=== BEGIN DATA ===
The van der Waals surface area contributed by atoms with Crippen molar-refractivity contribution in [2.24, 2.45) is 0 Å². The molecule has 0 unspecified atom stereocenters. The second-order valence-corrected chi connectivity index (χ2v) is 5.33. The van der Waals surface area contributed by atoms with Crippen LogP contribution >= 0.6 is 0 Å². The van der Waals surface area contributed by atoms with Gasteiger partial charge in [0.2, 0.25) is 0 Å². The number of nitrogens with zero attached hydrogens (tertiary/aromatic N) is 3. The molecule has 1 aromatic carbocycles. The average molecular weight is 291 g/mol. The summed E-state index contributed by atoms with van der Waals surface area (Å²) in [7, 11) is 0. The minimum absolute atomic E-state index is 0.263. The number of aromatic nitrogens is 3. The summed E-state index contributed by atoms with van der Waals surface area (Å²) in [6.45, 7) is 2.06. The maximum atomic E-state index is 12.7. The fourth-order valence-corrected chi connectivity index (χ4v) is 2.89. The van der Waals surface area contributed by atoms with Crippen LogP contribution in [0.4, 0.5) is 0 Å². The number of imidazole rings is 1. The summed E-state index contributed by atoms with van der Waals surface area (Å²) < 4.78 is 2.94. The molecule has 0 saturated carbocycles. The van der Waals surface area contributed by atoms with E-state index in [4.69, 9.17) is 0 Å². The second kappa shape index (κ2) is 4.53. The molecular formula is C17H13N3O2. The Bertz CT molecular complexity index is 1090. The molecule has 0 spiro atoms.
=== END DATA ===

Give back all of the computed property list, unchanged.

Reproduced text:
The van der Waals surface area contributed by atoms with Crippen molar-refractivity contribution in [2.24, 2.45) is 0 Å². The molecule has 0 unspecified atom stereocenters. The second-order valence-corrected chi connectivity index (χ2v) is 5.33. The van der Waals surface area contributed by atoms with Crippen LogP contribution >= 0.6 is 0 Å². The van der Waals surface area contributed by atoms with Gasteiger partial charge in [0.2, 0.25) is 0 Å². The number of nitrogens with zero attached hydrogens (tertiary/aromatic N) is 3. The molecule has 1 aromatic carbocycles. The average molecular weight is 291 g/mol. The summed E-state index contributed by atoms with van der Waals surface area (Å²) in [7, 11) is 0. The minimum absolute atomic E-state index is 0.263. The number of aromatic nitrogens is 3. The summed E-state index contributed by atoms with van der Waals surface area (Å²) in [6.45, 7) is 2.06. The maximum atomic E-state index is 12.7. The fourth-order valence-corrected chi connectivity index (χ4v) is 2.89. The van der Waals surface area contributed by atoms with Crippen LogP contribution in [0.4, 0.5) is 0 Å². The number of imidazole rings is 1. The summed E-state index contributed by atoms with van der Waals surface area (Å²) < 4.78 is 2.94. The molecule has 0 saturated carbocycles. The van der Waals surface area contributed by atoms with E-state index in [4.69, 9.17) is 0 Å². The second kappa shape index (κ2) is 4.53. The molecular formula is C17H13N3O2. The Bertz CT molecular complexity index is 1090. The molecule has 0 spiro atoms.